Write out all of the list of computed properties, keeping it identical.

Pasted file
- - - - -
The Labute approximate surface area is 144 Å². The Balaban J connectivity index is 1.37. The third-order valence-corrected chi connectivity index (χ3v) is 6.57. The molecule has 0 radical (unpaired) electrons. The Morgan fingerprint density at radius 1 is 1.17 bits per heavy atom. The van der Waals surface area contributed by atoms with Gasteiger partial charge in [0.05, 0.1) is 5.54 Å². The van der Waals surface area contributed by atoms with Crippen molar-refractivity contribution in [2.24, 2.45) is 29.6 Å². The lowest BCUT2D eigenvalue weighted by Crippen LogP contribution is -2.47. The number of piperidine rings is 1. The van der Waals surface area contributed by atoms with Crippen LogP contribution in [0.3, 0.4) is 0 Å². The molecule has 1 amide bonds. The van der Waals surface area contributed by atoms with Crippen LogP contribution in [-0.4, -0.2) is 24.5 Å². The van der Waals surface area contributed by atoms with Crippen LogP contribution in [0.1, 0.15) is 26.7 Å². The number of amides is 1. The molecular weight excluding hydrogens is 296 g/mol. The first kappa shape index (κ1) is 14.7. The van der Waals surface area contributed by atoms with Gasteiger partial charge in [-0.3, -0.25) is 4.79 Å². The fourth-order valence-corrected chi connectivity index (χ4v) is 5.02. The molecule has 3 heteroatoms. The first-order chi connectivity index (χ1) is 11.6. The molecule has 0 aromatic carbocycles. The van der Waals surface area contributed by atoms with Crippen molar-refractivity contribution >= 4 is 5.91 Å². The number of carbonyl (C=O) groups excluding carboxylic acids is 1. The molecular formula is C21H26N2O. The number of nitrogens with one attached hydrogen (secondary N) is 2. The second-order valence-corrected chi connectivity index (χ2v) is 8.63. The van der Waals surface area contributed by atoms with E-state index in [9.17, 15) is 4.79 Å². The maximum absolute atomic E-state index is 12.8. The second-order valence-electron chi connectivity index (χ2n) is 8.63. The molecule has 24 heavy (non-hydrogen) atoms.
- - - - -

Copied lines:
The Labute approximate surface area is 144 Å². The Balaban J connectivity index is 1.37. The third-order valence-corrected chi connectivity index (χ3v) is 6.57. The molecule has 0 radical (unpaired) electrons. The Morgan fingerprint density at radius 1 is 1.17 bits per heavy atom. The van der Waals surface area contributed by atoms with Gasteiger partial charge in [0.05, 0.1) is 5.54 Å². The van der Waals surface area contributed by atoms with Crippen molar-refractivity contribution in [2.24, 2.45) is 29.6 Å². The lowest BCUT2D eigenvalue weighted by Crippen LogP contribution is -2.47. The number of piperidine rings is 1. The van der Waals surface area contributed by atoms with Crippen LogP contribution in [0.3, 0.4) is 0 Å². The molecule has 1 amide bonds. The van der Waals surface area contributed by atoms with Crippen LogP contribution in [-0.4, -0.2) is 24.5 Å². The van der Waals surface area contributed by atoms with Crippen LogP contribution in [0.1, 0.15) is 26.7 Å². The number of amides is 1. The molecular weight excluding hydrogens is 296 g/mol. The first kappa shape index (κ1) is 14.7. The van der Waals surface area contributed by atoms with Gasteiger partial charge in [-0.3, -0.25) is 4.79 Å². The fourth-order valence-corrected chi connectivity index (χ4v) is 5.02. The molecule has 3 heteroatoms. The first-order chi connectivity index (χ1) is 11.6. The molecule has 0 aromatic carbocycles. The van der Waals surface area contributed by atoms with Crippen molar-refractivity contribution >= 4 is 5.91 Å². The number of carbonyl (C=O) groups excluding carboxylic acids is 1. The molecular formula is C21H26N2O. The number of nitrogens with one attached hydrogen (secondary N) is 2. The second-order valence-corrected chi connectivity index (χ2v) is 8.63. The van der Waals surface area contributed by atoms with E-state index in [9.17, 15) is 4.79 Å². The maximum absolute atomic E-state index is 12.8. The second-order valence-electron chi connectivity index (χ2n) is 8.63. The molecule has 24 heavy (non-hydrogen) atoms.